March 14, 2013
The International Union for Conservation of Nature’s Red List of threatened species, often considered the world authority on wildlife populations, lists African lions as vulnerable. “Vulnerable” is a classification that is not as extreme as “endangered,” “critically endangered” or “extinct,” but denotes that wild lion populations throughout the world are on the decline. As a result, it is important that healthy lion populations be managed in zoos as hedge against extinction.
Today there are several hundred lions living in zoos around the world. Under optimal conditions, lions breed well in zoos, and for decades they did. But this was not always the case.
About eight years ago, the lion population living in Association of Zoos and Aquariums (AZA) institutions wasn’t reproducing enough to sustain itself. Scientists feared that, unless something was done, the number of lions in zoos would drop dramatically. To find a solution, Smithsonian Conservation Biology Institute (SCBI) scientists Budhan Pukazhenthi and Janine Brown, and graduate student Sarah Putman helped the Lion Species Survival Plan (SSP) study lion reproduction.
They began by monitoring the reproductive hormone cycles of 25 females and 20 males. They hoped this information would help them pinpoint why lions were no longer breeding in zoos. The team also tested the fertility of a select number lions; performing semen evaluations on the males and ultrasound exams of the females.
This research, particularly that conducted in the past four years, has given scientists a better understanding of the fundamental reproductive biology of this charismatic species. The results have been extremely valuable in caring for lions both at the National Zoo and at other AZA institutions. Specifically, insights into female reproductive cycles have enabled animal care staff to identify the best time to begin breeding introductions and predict when the cubs would be born.
In addition to studying the physiology of the lions themselves, SCBI scientists surveyed keepers and animal care staff to find out how they managed their lions. Interestingly, they found that the major cause of poor reproduction in lions was the loss of knowledge as keepers and veterinarians retired or moved on to other animals.
Thanks to this research, the current SSP population is much more robust than it was eight years ago. The current African Lion Species Survival Plan (SSP) population is nearing its target population size of about 200 animals distributed amongst 58 AZA institutions. Scientists determined this target population size by considering a range of factors including gene diversity, population growth patterns, number of institutions interested in exhibiting lions, and the total space available in these institutions for managing lions. The SSP manages the population by recommending how many, and which lions, should be bred each year.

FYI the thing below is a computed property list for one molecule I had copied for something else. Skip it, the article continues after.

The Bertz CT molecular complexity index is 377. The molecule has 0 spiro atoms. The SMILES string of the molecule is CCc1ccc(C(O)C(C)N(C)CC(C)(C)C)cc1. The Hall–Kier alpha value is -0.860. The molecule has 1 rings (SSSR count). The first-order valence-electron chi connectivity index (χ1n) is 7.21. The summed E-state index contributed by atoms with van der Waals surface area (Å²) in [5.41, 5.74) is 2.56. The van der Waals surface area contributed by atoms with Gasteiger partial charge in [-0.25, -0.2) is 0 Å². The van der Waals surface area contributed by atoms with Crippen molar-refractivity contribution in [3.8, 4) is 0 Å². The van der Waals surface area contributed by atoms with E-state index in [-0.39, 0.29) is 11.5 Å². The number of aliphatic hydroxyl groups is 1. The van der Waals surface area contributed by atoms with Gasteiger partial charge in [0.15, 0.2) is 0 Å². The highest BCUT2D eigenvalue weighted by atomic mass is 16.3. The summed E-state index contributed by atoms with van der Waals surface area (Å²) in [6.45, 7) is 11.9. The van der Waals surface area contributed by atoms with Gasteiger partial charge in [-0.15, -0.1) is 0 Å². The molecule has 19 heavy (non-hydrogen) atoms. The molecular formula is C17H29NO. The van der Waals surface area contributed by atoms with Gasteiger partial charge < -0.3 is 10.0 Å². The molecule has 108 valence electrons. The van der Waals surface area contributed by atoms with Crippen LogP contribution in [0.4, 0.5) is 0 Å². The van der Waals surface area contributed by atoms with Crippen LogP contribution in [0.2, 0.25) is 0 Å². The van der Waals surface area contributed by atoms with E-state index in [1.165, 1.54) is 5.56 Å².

At this point, the new management techniques have been so successful, that the Lions SSP has had to reduce the number of breeding recommendations to make sure it doesn’t end up with more lions than it can manage. As a result, the Lion SSP has reduced the number of breeding recommendations for animals within AZA institutions. To accommodate the goal of fewer births, but maintain pride structure, animal managers are increasingly interested in how to safely contracept young females.
Unfortunately, so far none of the contraceptives currently available are entirely reliable. Although one of the drugs most commonly recommended, Deslorelin, does prevent pregnancies, its effects on the lion can last long after the implant is removed. Even once she’s no longer on the medication, a lion might not return to estrus (reproductive receptivity) or she might exhibit abnormal estrus cycles for several years. Scientists aren’t yet sure why this happens with some lions and not with others, and they don’t have a way to predict it. They haven’t yet found a way to contracept our lions without risking their future reproductive success. SCBI and the Lion SSP is working hard to understand this issue and to find ways to safely and effectively contracept lions living in zoos.
The team is also working to ensure the health of the lion population in the future. They have collected and frozen sperm belonging to five of the ten most genetically valuable males in the zoo population. They are training the next generation of animal care staff and reproductive biologist to ensure this vital research.
Luke, a lion at the Smithsonian's National Zoo, and one of his cubs.
Normal and abnormal lion sperm
SCBI repository for lion biological materials
Currently, SCBI scientists are studying the hormonal and cellular mechanisms involved in keeping lions from returning to a normal reproductive cycle after contraception. The Lion SSP has designated SCBI as the reference laboratory for lion hormone analyses. The team continuously monitors as many as 15 male and 30 female lions, determining reproductive status (are the females cycling) or identifying reproductive problems (repeat pseudo-pregnancies and other unexplained breeding failures).
Capitalizing on our long term relationship with other AZA institutions exhibiting lions, SCBI scientists hope to partner with veterinarians and pathologists to investigate health issues caused by the contraceptive. These efforts prove a vital service to zoo professionals. Results from this research will help us to identify ways to control reproduction safely and effectively and ensure a healthy population of lions in zoos for the future.
This project involves numerous AZA institutions and is conducted in collaboration with the AZA Contraception Center (Saint Louis Zoo), Cheryl Asa (Saint Louis Zoo) and Autumn Davidson and Tom Baker (University of California, Davis).